When Major General Linda Singh took command of the Maryland National Guard three months ago, the Bronze Star recipient made history as the first African American and the first woman to become the state’s Adjutant General.
A 30-year veteran, she served in Kosovo and Afghanistan during Operation Enduring Freedom.
But she sat down with the News4 I-Team to discuss one of the toughest battles facing the National Guard — something she says many commanders with her rank don’t want to talk about.
"I would say it is something that everyone is uncomfortable talking about,” she explained. “And I now see it as I don't have a problem talking about my situation."
As a young enlisted soldier, Singh says a military supervisor started making inappropriate advances toward her, even ordering her to go to a nonwork related event with him. She refused.
“I really pushed back. I went to my leader, my first sergeant, and got moved out of that section, because I didn’t want to work for this individual.”
Questioning authority is not something that happens often in the military. But Singh didn't hesitate.
"I don't think that I, when I look at it, I had been through enough in my life,” she said. “I think I was a little different from someone else because I had already been a victim."
What few knew at the time was that Singh had been sexually assaulted repeatedly when she was a small child growing up in Frederick County, Maryland. She said her earliest memories of the abuse begin when she was about 5 years old.
"I had a family member that actually told me, you know, ‘You need to listen to me. You trust me don't you? You know I love you?’ And the incident I remember is we went for a walk and they asked me to pull down my pants and sit in their lap."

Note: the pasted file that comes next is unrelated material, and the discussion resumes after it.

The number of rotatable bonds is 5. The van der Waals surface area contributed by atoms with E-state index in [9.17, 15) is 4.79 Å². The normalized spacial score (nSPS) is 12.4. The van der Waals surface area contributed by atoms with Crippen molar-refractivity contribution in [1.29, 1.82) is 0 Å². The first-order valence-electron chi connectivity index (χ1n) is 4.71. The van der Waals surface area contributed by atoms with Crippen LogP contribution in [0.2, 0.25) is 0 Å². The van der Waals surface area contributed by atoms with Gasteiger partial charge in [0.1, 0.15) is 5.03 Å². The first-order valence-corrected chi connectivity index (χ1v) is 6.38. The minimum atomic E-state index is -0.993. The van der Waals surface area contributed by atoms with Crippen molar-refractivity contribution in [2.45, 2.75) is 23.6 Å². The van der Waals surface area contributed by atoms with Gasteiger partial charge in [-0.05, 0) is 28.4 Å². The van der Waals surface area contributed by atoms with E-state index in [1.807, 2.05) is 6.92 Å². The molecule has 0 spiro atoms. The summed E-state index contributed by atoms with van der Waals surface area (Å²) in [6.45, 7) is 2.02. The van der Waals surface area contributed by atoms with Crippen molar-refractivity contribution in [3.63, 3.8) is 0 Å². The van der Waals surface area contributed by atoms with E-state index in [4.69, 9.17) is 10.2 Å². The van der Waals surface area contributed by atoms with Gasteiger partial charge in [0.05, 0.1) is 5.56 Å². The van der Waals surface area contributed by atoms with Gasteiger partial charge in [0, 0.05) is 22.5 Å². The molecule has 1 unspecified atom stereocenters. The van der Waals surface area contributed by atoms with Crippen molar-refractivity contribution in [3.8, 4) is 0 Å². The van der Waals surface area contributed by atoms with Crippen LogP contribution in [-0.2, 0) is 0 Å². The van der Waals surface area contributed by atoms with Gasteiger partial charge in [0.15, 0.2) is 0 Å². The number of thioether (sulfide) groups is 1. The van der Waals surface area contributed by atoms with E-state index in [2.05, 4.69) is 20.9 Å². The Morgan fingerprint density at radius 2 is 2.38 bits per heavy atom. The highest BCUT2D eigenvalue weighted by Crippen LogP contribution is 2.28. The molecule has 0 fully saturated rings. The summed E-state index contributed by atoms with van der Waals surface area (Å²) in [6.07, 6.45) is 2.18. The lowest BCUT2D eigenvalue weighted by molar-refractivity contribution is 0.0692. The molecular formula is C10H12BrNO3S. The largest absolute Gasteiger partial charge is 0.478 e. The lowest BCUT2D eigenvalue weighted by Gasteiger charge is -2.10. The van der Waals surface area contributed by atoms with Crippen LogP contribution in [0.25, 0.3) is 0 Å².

Later, as an underage teenager, she says a different family member assaulted her after she drank too much at a party.
"I had gone to bed, I woke up and he's on top of me,” she explained. “When you're at that point, it is completely wrong. I couldn't get my thoughts about me and the fact this was already happening. It is just appalling. It's one of these things I can't even express what I felt and how things were going."
Singh said her past experiences have helped her be a better leader in the National Guard.
"I think it allows me to come from a very different place, in terms of understanding what it means from the perspective of the victim," she said. "But I also think it helps me to understand what the perpetrator and what their motive is. And because it's really about power.
“I think it has made me very non-tolerant," she said. "I am not tolerant whatsoever to having that kind of behavior occur."
But as the News 4 I-Team discovered, Maryland is like most National Guard units across the country that must rely on civilian law enforcement to investigate and charge service members for rape, sexual assault and sexual harassment.
"There is a gap, at least here in Maryland there is a gap,” Singh said. “When I say there's a gap, if I was to call the police and say someone sexually harassing me, they may take the complaint but they're really not going to do anything to that individual."
Her staff told us they are looking at possible changes to state law and pointed to the 2013 reforms inside the Kentucky National Guard.
A spokesman for that unit explained that Kentucky's updated state Uniform Code of Military Justice now allows the Kentucky National Guard to conduct a criminal investigation similar to an Article 32 hearing in the federal system.
Singh told the I-Team she’s currently using the punishments available to her, from writing letters of reprimand for inappropriate language to dishonorable discharges for sexual assault.
"I'm going to tell you we've had some very senior people who no longer wear the uniform and no longer have a full-time job here in Maryland.” She paused for a moment and then said, “I've taken it very seriously, and these are individuals I have known for years."
Now a two-star general, Singh is the highest ranking officer in the military to openly talk about her own experiences with sexual assault and harassment — something she says she's going to continue to do until there's a cultural shift within the Guard.
"The only way to deal with this is to talk about it. We have to get more comfortable talking about those things that are uncomfortable."